AIM- This study aims to evaluate the diazepam prescriptions of women on the Prepare team caseload to determine whether women with benzodiazepine dependence are receiving a gradual reduction of a long acting benzodiazepine as in WHO guidelines. It also aims to explore the barriers to reducing diazepam prescription and evaluate whether women receiving treatment are satisfied with the service that is provided.
METHOD- Prepare is a service that works with women with substance misuse in pregnancy in Edinburgh. Patients prescribed diazepam in Prepare ‘s active caseload were identified and these prescriptions audited for changes in prescription during their engagement with the service. These patients were interviewed using a qualitative questionnaire designed to gain an understanding of their drug use, lifestyle, experience of pregnancy and their views on the service Prepare provides.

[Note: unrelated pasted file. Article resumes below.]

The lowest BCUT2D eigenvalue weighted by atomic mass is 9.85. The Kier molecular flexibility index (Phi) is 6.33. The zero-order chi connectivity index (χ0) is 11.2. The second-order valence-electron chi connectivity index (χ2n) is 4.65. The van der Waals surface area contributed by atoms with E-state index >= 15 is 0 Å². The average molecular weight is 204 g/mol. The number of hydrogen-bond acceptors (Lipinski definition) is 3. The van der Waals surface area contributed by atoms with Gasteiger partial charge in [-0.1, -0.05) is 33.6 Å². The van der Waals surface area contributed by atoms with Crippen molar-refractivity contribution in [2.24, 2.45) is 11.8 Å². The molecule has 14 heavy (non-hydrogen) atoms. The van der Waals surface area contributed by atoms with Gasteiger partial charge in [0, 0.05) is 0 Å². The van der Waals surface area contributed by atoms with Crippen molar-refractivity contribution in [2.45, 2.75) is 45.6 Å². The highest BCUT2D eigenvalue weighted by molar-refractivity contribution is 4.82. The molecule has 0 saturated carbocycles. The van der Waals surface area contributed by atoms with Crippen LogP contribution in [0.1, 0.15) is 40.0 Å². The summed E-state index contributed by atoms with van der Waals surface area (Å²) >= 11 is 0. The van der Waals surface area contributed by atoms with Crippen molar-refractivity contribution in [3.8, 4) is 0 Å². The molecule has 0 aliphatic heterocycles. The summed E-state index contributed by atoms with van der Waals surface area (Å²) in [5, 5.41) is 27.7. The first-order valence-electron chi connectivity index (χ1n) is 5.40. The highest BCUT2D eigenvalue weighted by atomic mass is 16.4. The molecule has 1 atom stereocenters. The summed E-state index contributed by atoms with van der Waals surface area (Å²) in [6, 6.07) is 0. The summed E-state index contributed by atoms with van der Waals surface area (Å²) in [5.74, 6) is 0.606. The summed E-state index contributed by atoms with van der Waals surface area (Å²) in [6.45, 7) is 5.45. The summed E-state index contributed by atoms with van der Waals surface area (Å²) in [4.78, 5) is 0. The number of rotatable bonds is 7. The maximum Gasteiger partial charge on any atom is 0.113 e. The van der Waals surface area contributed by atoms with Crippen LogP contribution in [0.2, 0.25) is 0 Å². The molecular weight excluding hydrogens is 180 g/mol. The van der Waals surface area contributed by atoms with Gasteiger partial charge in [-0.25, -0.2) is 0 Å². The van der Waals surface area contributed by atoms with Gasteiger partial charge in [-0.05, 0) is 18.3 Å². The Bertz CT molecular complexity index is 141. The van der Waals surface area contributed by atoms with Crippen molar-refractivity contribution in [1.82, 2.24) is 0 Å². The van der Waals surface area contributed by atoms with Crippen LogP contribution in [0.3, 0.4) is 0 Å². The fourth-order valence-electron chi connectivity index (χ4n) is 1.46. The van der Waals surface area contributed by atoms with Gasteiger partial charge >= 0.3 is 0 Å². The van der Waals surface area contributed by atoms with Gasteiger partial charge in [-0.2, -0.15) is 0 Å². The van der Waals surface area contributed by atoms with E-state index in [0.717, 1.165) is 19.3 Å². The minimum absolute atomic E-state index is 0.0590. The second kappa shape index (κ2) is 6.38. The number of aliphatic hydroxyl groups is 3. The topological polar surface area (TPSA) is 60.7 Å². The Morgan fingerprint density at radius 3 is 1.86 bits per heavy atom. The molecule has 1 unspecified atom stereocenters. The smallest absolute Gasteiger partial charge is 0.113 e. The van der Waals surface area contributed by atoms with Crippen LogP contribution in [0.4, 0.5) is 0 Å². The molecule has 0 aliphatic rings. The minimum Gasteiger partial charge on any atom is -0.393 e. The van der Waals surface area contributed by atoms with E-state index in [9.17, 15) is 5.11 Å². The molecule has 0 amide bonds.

RESULTS- Only 16.7% of women had their diazepam dose reduced during pregnancy. A further 16.7% had their dose decreased postnatally. The rest remained unchanged or increased. Half of patients found Prepare encouraged them to stop illicit drug use and 66.7% felt they had gained an understanding of the effects of drugs in pregnancy.
CONCLUSION- Patients found Prepare helpful and supportive, but diazepam prescriptions were not reduced in line with guidelines. More effort needs to be made to reduce the dose, however this can be difficult as there are barriers to doing so. These recommendations were discussed at a multidisciplinary team meeting and it was agreed that reduction of benzodiazepine use in pregnancy should be addressed more consistently through the service.
Dr Michael Kehoe, Consultant Psychiatrist, NHS Lothian
Conflicts of interest:
No conflict of interest